That is already beginning to happen. Jupiter Research estimates that the installed base of HDTVs in U.S. households (including integrated HDTV monitors and HDTV-ready monitors) will grow from 12% by the end of 2004 to 18% by the end of this year.
Lack of understanding
Yet one of the issues that remains with the technology is while more people are aware of HD, they may not truly understand it, said Jupiter analyst Joni Blecher. A campaign like this one from Sony that also attempts to educate consumers is needed at this stage of adoption, she said.
“They’re giving consumers the full HD experience -- of course, it’s all Sony -- but they're giving a realistic view. HD just doesn’t stop at TV, it’s audio and video [creation] too,” she said.
The campaign theme, “The world’s greatest high definition,” plays out variously in executions such as one that invites consumers to “hear the big picture” with HD audio, organize music and videos with its HD-audio DVD/CD changer, or tape and capture video in HD with its HD camcorder. Campaign elements include TV, print, Web, direct, retail and event marketing, including a series of clinics inside major retailers to answer consumers’ questions.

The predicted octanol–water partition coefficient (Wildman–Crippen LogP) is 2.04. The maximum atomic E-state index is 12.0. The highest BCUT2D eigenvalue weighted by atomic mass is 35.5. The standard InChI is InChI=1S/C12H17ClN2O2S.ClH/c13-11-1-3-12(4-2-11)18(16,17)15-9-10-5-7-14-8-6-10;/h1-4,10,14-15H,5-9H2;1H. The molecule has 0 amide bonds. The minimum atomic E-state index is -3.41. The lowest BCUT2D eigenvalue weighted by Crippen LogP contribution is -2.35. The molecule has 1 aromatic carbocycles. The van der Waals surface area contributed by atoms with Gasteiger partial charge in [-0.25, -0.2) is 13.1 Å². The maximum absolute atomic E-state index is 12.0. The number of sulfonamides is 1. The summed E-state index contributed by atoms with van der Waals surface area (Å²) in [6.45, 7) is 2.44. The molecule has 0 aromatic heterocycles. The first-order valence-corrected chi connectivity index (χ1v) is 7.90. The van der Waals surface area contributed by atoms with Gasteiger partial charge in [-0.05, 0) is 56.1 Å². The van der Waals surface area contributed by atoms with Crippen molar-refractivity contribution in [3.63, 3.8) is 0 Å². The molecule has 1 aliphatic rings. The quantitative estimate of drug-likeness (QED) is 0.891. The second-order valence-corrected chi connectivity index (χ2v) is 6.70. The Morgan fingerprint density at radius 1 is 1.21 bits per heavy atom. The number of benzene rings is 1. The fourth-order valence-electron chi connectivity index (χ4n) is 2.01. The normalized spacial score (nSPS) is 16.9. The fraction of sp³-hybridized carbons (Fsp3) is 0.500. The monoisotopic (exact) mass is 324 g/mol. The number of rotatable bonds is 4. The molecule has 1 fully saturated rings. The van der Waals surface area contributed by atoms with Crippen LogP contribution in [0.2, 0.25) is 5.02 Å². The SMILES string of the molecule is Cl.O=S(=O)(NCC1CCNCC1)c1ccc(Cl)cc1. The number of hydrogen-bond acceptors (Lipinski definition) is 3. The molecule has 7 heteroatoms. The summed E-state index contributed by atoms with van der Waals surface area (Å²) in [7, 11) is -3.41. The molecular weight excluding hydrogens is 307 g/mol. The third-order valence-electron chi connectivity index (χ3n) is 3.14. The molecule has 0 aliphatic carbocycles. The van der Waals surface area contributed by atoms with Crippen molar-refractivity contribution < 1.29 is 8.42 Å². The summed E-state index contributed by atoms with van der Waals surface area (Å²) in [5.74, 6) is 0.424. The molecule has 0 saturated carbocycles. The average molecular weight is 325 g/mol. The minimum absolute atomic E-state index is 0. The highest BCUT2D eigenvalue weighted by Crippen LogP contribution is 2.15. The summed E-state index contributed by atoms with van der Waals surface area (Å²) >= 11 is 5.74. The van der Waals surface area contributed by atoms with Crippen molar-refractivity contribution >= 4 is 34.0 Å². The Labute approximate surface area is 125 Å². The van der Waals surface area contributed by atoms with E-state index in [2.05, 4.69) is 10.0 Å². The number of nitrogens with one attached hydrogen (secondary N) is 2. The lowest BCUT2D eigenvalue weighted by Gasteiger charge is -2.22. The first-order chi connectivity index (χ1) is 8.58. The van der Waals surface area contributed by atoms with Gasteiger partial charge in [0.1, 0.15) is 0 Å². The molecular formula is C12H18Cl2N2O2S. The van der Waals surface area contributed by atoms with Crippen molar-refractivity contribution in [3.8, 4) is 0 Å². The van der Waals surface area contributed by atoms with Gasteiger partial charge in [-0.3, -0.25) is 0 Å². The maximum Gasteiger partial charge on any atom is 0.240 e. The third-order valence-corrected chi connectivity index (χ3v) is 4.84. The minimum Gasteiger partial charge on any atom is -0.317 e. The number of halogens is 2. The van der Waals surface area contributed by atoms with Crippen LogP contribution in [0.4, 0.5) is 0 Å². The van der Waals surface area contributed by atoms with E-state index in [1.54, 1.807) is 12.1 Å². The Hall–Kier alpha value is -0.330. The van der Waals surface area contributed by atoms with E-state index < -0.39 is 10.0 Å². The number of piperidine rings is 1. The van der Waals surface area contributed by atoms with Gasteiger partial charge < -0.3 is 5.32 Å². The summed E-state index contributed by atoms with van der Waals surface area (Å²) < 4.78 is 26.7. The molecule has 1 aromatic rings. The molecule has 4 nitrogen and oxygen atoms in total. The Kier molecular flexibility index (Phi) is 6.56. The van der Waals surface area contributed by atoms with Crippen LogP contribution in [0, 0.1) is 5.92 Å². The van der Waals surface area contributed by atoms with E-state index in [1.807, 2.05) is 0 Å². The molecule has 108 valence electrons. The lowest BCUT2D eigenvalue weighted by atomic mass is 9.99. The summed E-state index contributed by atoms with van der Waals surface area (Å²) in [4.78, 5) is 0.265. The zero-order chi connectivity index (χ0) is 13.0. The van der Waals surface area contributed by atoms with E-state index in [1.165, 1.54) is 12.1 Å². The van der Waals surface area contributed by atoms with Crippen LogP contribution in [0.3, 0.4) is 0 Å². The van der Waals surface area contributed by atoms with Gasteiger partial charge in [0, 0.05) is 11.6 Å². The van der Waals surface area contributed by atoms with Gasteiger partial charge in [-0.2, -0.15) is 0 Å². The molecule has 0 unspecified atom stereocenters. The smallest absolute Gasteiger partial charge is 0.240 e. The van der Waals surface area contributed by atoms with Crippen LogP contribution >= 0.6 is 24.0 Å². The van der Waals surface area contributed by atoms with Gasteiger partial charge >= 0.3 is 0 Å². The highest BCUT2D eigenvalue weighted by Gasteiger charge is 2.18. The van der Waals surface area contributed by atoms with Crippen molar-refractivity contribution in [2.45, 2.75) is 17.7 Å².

While there are no share figures on the HD market in general, NPD Group reports that Sony leads the LCD market year-to-date with a 34% dollar share. (LCDs are one of three categories that encompass HDTVs -- plasma and projection TVs are the other two -- but Sony does not participate in plasma TVs, and share figures were not available for projection TVs.)
Mr. Hambrick said the campaign crosses the spectrum of Sony HD products to showcase its unique breadth of devices, as well as sets the stage for additional products and packaging coming in the future.
“This first piece is all about laying the groundwork,” he said. “We start with TV, then layer on audio and start to set the framework for where you can go with HD.”